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Marel partners with Red Cross to improve food security in South Sudan

Marel is donating US$1.1mn to the Red Cross, which will use the funds to improve the food security of the most vulnerable communities in South Sudan

In South Sudan, millions face food insecurity, increasing the risk of malnutrition, especially among children. “The support provided by Marel will help us strengthen our efforts to bolster the resilience of hundreds of thousands of families,” said Robert Mardini, director-general of the International Committee of the Red Cross (ICRC).

Marel’s vision is of a world where quality food is sustainable and affordable. “Unfortunately, not everyone has access to food or other basic needs,” stated Arni Oddur Thordarson, CEO. “We feel a broader responsibility towards improving global food security. We are grateful to be able to contribute to sustainable development and better living conditions. We know that every meal counts, every contribution counts.”

The already fragile situation in South Sudan has been compounded in recent years, with reduced agricultural production due to conflict, armed violence and climate shocks, such as floods in 2019 and 2020. The reliability of food distribution has been hindered by ongoing fighting, tensions and competition over scarce resources. This year, The COVID-19 pandemic and severe inflation in food prices have further deteriorated the situation. The needs remain staggering, and half the population struggles to have enough food to eat.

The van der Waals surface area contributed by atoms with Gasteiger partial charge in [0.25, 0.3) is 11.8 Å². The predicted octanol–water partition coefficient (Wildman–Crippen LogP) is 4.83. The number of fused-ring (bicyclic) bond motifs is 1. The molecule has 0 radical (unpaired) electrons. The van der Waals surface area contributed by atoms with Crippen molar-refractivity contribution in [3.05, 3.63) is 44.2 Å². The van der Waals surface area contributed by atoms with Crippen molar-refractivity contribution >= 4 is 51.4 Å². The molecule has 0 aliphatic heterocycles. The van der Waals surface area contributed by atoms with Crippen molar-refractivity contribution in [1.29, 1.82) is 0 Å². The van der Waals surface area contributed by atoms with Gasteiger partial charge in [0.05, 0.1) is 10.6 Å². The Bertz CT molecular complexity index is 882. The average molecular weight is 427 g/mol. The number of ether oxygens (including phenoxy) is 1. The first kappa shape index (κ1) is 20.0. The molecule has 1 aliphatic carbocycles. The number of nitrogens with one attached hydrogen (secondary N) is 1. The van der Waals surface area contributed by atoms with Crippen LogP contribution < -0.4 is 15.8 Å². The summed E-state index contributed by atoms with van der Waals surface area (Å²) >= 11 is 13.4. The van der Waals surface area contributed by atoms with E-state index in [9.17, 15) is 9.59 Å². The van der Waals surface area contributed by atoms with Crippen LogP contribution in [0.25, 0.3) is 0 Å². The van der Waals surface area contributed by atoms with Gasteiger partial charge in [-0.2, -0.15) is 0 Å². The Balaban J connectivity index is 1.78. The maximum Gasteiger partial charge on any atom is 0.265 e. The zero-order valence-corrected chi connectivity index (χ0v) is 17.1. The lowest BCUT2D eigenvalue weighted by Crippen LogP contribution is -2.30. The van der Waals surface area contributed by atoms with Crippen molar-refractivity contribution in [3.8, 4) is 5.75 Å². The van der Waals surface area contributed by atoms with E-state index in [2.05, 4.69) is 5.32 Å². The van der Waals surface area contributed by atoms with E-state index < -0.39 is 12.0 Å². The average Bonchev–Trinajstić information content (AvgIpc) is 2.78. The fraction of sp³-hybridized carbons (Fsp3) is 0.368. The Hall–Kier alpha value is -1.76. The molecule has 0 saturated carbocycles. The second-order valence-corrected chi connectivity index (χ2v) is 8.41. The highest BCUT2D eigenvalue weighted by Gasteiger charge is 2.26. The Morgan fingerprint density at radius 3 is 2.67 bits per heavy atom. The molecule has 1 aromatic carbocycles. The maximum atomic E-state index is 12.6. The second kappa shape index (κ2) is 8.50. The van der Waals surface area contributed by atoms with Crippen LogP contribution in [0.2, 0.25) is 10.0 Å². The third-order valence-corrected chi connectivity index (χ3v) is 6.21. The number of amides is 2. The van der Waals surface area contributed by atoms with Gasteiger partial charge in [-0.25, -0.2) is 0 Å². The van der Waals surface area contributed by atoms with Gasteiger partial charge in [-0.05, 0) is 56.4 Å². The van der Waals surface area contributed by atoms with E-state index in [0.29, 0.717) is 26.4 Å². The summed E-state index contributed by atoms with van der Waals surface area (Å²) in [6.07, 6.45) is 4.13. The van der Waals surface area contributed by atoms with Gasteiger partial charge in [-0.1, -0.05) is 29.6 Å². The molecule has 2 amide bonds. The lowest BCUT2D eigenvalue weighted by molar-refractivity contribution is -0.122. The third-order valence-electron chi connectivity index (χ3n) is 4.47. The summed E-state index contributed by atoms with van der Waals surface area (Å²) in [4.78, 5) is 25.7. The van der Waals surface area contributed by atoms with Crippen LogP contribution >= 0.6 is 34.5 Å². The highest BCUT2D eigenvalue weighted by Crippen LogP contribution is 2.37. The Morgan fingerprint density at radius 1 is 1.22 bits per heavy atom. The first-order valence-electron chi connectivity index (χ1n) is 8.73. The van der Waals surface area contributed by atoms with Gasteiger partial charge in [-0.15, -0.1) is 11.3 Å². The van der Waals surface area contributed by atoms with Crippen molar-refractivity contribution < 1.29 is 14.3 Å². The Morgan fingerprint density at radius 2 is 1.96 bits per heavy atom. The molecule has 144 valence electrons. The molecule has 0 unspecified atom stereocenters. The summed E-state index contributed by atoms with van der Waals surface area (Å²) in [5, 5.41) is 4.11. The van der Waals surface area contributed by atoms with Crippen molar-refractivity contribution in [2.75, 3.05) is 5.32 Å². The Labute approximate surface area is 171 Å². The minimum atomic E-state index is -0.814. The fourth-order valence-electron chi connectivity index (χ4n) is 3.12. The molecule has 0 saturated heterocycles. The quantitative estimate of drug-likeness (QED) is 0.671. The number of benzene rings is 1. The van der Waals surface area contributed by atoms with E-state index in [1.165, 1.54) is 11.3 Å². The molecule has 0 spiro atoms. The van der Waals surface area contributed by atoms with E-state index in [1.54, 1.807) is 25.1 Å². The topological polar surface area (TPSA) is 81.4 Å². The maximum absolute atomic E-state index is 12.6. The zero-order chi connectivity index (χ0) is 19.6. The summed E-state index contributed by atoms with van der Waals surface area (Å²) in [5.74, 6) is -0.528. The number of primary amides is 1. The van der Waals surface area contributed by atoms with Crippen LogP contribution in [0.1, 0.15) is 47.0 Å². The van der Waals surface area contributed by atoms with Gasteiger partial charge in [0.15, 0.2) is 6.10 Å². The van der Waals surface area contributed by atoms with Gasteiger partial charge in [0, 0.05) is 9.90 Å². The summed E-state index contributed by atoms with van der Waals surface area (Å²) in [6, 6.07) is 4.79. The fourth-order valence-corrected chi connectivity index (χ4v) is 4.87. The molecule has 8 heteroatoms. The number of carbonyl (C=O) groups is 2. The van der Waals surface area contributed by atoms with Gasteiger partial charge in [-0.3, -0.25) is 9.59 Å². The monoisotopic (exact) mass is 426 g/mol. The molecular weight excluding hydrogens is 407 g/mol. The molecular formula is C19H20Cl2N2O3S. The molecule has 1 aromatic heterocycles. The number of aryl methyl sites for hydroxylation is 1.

The Red Cross’ focus on long-term food security in South Sudan, as well as the transparency of how the funds are distributed, influenced Marel’s decision to contribute to this particular initiative. The donation will provide support to the people in Sudan who need it most, to build communities’ self-sufficiency. The ICRC’s approach aims to decrease the dependency on aid via the distribution of seeds, farming tools and fishing kits, and the vaccination of cattle. The organisation also distributes food rations at crucial times, such as the ‘hunger gap’ before the harvest, to reduce the likelihood of people having to consume grain meant for planting.